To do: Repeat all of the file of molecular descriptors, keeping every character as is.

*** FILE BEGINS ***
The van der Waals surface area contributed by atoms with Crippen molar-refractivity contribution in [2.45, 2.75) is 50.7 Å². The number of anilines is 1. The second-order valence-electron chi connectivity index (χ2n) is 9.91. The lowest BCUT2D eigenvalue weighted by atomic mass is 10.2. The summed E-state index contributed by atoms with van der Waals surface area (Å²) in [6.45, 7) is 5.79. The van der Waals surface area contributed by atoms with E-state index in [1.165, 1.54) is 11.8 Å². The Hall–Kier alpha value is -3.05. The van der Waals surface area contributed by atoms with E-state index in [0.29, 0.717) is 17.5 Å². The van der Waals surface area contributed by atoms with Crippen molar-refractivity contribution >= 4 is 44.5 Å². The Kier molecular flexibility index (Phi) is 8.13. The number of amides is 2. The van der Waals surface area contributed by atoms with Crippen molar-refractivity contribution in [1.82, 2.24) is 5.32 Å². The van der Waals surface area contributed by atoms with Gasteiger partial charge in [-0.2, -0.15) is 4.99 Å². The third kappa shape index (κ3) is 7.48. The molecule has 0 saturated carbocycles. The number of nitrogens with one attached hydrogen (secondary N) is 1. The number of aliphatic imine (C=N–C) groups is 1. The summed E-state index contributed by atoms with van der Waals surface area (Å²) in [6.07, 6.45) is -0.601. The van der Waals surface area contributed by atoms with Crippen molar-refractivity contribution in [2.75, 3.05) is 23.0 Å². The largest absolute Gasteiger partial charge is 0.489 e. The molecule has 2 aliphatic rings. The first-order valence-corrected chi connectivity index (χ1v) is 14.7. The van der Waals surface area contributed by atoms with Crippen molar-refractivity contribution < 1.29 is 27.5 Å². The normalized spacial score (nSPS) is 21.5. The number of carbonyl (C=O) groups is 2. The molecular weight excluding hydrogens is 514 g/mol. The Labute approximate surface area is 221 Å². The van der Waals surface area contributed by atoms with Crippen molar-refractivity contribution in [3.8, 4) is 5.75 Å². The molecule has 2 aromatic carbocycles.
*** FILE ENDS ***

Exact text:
The van der Waals surface area contributed by atoms with Crippen molar-refractivity contribution in [2.45, 2.75) is 50.7 Å². The number of anilines is 1. The second-order valence-electron chi connectivity index (χ2n) is 9.91. The lowest BCUT2D eigenvalue weighted by atomic mass is 10.2. The summed E-state index contributed by atoms with van der Waals surface area (Å²) in [6.45, 7) is 5.79. The van der Waals surface area contributed by atoms with E-state index in [1.165, 1.54) is 11.8 Å². The Hall–Kier alpha value is -3.05. The van der Waals surface area contributed by atoms with E-state index in [0.29, 0.717) is 17.5 Å². The van der Waals surface area contributed by atoms with Crippen molar-refractivity contribution >= 4 is 44.5 Å². The Kier molecular flexibility index (Phi) is 8.13. The number of amides is 2. The van der Waals surface area contributed by atoms with Crippen molar-refractivity contribution in [1.82, 2.24) is 5.32 Å². The van der Waals surface area contributed by atoms with Gasteiger partial charge in [-0.2, -0.15) is 4.99 Å². The third kappa shape index (κ3) is 7.48. The molecule has 0 saturated carbocycles. The number of nitrogens with one attached hydrogen (secondary N) is 1. The number of aliphatic imine (C=N–C) groups is 1. The summed E-state index contributed by atoms with van der Waals surface area (Å²) in [6.07, 6.45) is -0.601. The van der Waals surface area contributed by atoms with Crippen molar-refractivity contribution in [2.75, 3.05) is 23.0 Å². The largest absolute Gasteiger partial charge is 0.489 e. The molecule has 2 aliphatic rings. The first-order valence-corrected chi connectivity index (χ1v) is 14.7. The van der Waals surface area contributed by atoms with Crippen molar-refractivity contribution < 1.29 is 27.5 Å². The normalized spacial score (nSPS) is 21.5. The number of carbonyl (C=O) groups is 2. The molecular weight excluding hydrogens is 514 g/mol. The Labute approximate surface area is 221 Å². The van der Waals surface area contributed by atoms with Crippen molar-refractivity contribution in [3.8, 4) is 5.75 Å². The molecule has 2 aromatic carbocycles.